With support from SHIFT ASEAN's Challenge Fund, Thunes was able to accelerate their entry into the CLMV countries to bring the benefits of a more accessible and affordable money transfer network to remittance receivers. This network was envisioned to benefit women in particular and enable microfinance institutions to become money transfer recipients on Thunes’ international money transfer network. To expand its service as a cross-border remittance network, Thunes had to manage the technological and regulatory aspects that were unique to each country during implementation.

Overview of Regional Remittance Market

Formal remittance markets are key economic drivers for the CLMV countries. Their contribution towards the respective economies vary across the region, from 0.5 percent of GDP in Lao PDR to seven percent of GDP in Viet Nam.

Source: Remittances as a Driver of Women's Financial Inclusion in the Mekong Region

However, this overlooks remittances sent via informal channels. Of the 4.3 million receivers in the CLMV countries, 54 percent receive remittances through informal channels. This is most significant in Myanmar (68 percent), followed by Lao PDR (35 percent) and Cambodia (21 percent).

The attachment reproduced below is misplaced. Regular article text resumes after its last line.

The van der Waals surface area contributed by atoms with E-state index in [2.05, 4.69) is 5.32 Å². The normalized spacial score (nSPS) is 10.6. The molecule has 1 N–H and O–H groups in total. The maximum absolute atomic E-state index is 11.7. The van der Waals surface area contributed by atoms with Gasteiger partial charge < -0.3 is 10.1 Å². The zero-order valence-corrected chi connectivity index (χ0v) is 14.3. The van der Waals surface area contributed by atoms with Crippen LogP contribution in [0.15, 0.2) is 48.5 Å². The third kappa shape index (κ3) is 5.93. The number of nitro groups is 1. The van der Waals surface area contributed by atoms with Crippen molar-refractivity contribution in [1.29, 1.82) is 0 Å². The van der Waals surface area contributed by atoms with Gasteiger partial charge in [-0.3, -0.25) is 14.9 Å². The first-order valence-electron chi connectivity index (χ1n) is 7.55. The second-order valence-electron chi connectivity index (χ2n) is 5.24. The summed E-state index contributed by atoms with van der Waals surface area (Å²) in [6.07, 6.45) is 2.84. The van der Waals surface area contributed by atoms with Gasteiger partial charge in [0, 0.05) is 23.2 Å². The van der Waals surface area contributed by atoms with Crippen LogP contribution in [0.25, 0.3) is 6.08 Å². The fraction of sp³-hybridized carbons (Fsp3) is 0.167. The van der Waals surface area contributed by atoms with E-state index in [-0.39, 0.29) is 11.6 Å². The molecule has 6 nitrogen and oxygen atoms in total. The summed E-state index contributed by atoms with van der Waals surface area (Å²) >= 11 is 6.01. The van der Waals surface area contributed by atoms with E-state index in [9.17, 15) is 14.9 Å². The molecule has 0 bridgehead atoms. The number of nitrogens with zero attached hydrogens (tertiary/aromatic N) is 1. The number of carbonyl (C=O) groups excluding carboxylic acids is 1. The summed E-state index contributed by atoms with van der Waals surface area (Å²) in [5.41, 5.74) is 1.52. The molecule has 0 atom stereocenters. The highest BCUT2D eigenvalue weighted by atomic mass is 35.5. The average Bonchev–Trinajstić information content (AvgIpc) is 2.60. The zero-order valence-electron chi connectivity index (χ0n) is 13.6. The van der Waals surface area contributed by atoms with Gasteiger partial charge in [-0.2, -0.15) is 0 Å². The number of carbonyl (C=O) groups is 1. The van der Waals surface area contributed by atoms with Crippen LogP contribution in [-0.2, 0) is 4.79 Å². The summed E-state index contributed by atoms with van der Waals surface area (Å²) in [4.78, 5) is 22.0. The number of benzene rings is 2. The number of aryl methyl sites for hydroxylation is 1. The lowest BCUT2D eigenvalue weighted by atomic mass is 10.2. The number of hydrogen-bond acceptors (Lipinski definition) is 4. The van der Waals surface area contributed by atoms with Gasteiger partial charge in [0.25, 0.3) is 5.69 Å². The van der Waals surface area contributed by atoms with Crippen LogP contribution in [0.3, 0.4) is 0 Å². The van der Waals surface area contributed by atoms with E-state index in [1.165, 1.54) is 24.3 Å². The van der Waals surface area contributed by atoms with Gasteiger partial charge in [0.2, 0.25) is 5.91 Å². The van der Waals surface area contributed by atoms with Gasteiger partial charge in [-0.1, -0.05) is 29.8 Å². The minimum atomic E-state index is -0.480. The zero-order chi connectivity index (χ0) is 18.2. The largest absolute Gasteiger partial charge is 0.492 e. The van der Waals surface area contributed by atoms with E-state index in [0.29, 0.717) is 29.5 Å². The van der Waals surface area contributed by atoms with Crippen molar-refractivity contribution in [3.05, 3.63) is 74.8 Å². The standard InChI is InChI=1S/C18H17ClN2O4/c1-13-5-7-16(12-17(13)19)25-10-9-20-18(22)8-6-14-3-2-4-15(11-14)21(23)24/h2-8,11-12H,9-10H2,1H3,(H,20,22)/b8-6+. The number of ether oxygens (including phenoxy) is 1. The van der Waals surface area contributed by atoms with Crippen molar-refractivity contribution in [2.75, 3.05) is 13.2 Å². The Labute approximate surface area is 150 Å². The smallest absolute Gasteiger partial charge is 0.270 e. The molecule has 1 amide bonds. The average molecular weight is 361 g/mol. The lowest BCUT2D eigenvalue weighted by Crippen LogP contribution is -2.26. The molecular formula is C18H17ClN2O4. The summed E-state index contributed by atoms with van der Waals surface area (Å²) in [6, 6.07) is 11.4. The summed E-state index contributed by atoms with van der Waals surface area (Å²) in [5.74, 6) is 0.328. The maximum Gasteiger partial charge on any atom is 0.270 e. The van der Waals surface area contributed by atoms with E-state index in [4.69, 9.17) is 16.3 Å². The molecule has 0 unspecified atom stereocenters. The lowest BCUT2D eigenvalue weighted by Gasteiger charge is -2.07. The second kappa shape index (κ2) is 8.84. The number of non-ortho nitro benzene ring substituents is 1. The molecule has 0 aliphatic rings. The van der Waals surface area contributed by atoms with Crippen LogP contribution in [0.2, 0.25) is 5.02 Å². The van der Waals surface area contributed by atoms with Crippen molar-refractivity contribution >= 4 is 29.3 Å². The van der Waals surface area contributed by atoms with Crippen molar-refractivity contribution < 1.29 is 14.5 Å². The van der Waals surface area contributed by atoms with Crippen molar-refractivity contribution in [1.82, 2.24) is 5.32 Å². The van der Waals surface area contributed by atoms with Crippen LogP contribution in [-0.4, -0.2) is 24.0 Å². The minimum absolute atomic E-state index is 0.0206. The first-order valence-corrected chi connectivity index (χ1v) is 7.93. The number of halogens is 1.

Women are at the core of the remittance market as both senders (i.e. as cross-border migrant workers) and as receivers. Remittances not only empower women migrants who send them, but also the women family members who receive remittances back home and make spending decisions for the household. Remittances also serve as a safety net against income shocks and are often a main source of income for receiving women and households. For example, in Cambodia, 33 percent of adults received money in the last 12 months and ten percent rely on remittances as income (FinScope 2015). While the current COVID-19 pandemic has threatened the flow of remittances, it has also underlined its importance to preserve livelihoods (see below for COVID-19 update).

According to SHIFT ASEAN's remittance study in 2017, the typical recipient in the Mekong region is a woman older than 44 years old living in a rural area, excluded from formal financial services like savings, credit and insurance.